CA: Supervisors Reject Medical Marijuana Bans


After nearly three hours of staff reports, public comment and board discussion Tuesday, Aug. 16, county supervisors declined to pass urgency ordinances that would have temporarily restricted the cultivation of medical marijuana and prohibited dispensaries in Plumas County.

Instead, the board plans to form a working committee made up of two supervisors, one or two planning commissioners and two public members.

Board chairperson Sherrie Thrall said she wanted the committee to “move as quickly as government can move.”

“We don’t have to reinvent the wheel,” she said, referring to other California counties that have adopted ordinances regulating cultivation of medical marijuana.

Approximately 125 people crowded into the Mineral Building at the county fairgrounds in Quincy for the hearing. Most who spoke during public comment urged the supervisors to reject the bans.

Harry Rogers, of the Plumas County Growers Coalition, said marijuana cultivation helped diversify farming. “It’s already part of the county’s economy, worth thousands of dollars,” he said. The county already has a reputation for “top-shelf product,” he said. The county should seize this “once in a lifetime opportunity.”

Cindy Robinson, of Riverside Rock, said her business sold soil and amendments to growers. She favored ordinances that would establish taxes and licensing fees. “We shouldn’t react out of fear,” she said. “It’s not the growers’ fault (the) planning (department) hasn’t built an ordinance.”

Others expressed concerns. Planning director Randy Wilson said his office had received several code compliance complaints about a grower.

One neighbor attended the Aug. 9 board of supervisors meeting to comment on the issue, rather than attend the public hearing because she feared “increased hostility to me and my family” from the grower.

Her concerns included odors, pollution, loss of property value and increased crime. She said she supported “sensible and safe regulation.”

Jody Johnson said that as a nurse she believes “in the therapeutic benefits of marijuana,” but she was “not in favor of growing operations in residential neighborhoods.”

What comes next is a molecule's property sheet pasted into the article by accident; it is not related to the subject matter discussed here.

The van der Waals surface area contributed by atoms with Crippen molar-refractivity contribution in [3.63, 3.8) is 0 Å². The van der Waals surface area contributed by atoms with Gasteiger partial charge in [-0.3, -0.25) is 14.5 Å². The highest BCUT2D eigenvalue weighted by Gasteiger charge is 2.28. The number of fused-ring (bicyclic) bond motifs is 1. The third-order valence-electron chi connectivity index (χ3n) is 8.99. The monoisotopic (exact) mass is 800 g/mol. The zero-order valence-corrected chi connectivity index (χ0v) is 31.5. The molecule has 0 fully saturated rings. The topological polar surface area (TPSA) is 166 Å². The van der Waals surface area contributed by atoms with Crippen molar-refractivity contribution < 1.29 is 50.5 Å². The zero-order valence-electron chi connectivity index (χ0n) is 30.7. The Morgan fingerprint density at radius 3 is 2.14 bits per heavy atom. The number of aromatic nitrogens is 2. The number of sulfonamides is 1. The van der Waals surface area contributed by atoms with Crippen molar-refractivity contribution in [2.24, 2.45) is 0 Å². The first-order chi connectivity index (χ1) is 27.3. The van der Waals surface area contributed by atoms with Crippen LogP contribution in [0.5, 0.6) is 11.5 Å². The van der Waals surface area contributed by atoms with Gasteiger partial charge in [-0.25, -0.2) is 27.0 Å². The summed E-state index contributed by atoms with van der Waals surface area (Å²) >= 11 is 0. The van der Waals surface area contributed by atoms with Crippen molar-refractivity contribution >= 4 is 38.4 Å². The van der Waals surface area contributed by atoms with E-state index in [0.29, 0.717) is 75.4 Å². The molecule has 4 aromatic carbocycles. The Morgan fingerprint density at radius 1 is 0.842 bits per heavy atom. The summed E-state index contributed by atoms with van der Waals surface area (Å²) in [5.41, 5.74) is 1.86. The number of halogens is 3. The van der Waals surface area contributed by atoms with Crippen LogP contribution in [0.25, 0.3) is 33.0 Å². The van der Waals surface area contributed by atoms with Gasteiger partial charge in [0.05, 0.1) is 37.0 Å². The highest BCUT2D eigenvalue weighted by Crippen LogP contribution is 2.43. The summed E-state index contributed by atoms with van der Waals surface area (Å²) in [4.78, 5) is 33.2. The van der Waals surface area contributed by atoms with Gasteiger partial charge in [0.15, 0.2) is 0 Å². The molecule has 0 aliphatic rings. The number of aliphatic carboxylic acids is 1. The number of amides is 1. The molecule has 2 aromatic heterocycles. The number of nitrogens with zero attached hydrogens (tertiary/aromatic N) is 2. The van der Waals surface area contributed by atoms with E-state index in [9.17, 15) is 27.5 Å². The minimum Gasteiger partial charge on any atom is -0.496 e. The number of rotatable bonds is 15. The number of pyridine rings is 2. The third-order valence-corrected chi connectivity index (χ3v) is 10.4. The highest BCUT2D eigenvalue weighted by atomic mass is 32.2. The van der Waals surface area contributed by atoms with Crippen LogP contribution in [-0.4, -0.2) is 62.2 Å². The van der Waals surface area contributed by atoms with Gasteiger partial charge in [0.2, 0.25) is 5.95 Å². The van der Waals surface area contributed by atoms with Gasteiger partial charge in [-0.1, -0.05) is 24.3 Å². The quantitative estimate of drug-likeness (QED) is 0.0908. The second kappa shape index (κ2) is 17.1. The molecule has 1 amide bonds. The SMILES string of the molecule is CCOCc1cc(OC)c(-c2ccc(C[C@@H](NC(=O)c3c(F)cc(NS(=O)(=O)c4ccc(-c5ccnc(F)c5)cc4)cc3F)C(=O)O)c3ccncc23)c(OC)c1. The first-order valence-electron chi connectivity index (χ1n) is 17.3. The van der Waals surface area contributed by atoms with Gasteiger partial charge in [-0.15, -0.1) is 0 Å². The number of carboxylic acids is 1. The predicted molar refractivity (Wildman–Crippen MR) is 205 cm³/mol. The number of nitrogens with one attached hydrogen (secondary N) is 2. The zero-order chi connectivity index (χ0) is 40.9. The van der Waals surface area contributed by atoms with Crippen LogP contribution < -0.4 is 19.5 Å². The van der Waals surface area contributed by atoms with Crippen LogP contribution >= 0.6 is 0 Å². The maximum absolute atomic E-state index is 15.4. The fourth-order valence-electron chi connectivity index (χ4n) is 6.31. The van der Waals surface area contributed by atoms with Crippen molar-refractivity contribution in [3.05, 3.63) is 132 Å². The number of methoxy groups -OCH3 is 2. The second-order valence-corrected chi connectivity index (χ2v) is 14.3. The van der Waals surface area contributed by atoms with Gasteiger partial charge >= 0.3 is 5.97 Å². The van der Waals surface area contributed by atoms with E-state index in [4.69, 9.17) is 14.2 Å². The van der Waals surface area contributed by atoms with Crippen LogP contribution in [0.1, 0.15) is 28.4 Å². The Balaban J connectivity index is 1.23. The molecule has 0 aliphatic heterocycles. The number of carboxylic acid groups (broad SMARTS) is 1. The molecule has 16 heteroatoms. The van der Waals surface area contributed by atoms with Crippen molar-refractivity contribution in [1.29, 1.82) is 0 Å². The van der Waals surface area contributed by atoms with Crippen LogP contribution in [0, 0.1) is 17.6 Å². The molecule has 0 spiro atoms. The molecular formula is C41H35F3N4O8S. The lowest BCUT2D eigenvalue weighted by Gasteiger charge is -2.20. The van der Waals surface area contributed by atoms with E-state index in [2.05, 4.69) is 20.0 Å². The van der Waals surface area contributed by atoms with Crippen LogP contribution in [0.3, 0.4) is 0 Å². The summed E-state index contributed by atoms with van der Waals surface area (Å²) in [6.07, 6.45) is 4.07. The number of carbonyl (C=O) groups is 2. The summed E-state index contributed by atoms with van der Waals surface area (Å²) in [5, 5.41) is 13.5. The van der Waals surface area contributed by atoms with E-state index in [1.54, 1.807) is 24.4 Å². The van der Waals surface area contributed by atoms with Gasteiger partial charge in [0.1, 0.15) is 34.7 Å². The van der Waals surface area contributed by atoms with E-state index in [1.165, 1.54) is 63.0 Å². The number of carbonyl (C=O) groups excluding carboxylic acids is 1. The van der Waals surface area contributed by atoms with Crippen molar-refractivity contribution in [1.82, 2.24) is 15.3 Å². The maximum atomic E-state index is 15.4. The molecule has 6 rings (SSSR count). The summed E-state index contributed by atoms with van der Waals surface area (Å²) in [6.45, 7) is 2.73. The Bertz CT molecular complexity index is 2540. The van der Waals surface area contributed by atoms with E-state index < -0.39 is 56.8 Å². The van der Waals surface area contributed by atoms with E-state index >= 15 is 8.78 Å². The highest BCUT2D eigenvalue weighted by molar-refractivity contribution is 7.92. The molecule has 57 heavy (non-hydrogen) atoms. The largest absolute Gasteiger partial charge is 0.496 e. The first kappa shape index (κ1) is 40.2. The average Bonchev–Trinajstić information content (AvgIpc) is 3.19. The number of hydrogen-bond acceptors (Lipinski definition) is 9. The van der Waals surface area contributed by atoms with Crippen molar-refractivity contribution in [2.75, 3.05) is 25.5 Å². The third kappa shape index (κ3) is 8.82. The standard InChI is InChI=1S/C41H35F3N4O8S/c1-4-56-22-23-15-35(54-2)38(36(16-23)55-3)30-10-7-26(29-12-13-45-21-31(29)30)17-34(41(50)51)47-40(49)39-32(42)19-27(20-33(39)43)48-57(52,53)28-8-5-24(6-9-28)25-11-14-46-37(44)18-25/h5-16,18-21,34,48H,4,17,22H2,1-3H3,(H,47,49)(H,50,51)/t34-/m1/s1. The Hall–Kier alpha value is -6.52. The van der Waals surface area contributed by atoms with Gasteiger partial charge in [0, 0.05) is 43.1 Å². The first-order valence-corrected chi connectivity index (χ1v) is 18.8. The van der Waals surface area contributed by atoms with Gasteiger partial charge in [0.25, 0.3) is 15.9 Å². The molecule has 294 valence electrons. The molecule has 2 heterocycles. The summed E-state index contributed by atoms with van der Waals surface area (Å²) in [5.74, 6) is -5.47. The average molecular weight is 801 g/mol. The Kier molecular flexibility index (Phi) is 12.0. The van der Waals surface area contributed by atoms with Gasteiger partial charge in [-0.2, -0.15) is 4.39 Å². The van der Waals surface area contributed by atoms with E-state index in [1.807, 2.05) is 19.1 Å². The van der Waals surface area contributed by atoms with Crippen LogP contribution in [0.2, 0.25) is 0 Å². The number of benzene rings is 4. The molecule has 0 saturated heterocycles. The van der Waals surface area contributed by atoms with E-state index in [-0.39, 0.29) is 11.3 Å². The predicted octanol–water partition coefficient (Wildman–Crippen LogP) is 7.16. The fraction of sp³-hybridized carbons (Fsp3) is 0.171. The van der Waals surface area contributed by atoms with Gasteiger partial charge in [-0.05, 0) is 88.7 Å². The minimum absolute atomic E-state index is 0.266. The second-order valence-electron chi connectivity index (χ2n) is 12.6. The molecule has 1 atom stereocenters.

Sheriff Greg Hagwood, who supported the bans, said he had no problem with medical marijuana, but his office was “increasingly seeing individuals behaving selfishly, recklessly, irresponsibly, wrecking it for everyone.”

District Attorney Dave Hollister opposed the bans. “I firmly believe we can come up with an ordinance to meet the needs of all citizens,” he said. “This doesn’t do it.”

Among the issues that should be addressed, he said, were indoor versus outdoor cultivation, location and enforcement. “We’re not recouping our costs,” Hollister said.

The discussion was largely a replay of a Jan. 26 hearing. At the end of that meeting, supervisors voted unanimously to turn the matter over to the county planning commission for review and recommendations.

Almost seven months later, the review and recommendations have not materialized.

Supervisor Lori Simpson said she felt the board owed everyone an apology. After the January meeting, “I thought we were going to have an ordinance. I’ve been frustrated with the planning commission. I know it’s short of people and trying to get people.”

“We need to find balance,” she said, “and I’d like to see the Board of Supervisors take this back from the planning commission.”

Lane Labbe, of the New England Ranch, asks Plumas supervisors if they want “a healthy agricultural economy in this county” during public comment at a hearing Tuesday, Aug. 16, on proposed medical marijuana ordinances. Labbe said every suggestion he had made to county planners had been “rebuffed or ignored. I’d like an answer.”
The crowd burst into applause at her final comment.

“I thought the same thing,” Thrall said.

“I’m ready to get my hands dirty,” Supervisor Kevin Goss said. “We need an ordinance sooner rather than later that speaks to everyone here.”

The local discussions come as state rules continue to shift. At the time the January hearing was scheduled, the county faced a March 1 deadline to adopt marijuana cultivation ordinances or be forced to adopt the state’s rules.

A week before the January meeting, the state adopted a bill that removed the March 1 deadline.

Then in late June, Governor Jerry Brown signed into law revisions to the state’s medical marijuana act, further complicating the issue.

Voters will have a chance to legalize recreational marijuana via a ballot measure, Proposition 64, in November.

Quincy resident Joseph Muñoz said at last week’s meeting, “If medical marijuana has been surprising and disconcerting, lord knows what we’ll face after November.”

News Moderator: Katelyn Baker
Full Article: Supervisors Reject Medical Marijuana Bans
Author: Delaine Fragnoli
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Photo Credit: Delaine Fragnoli
Website: Plumas County News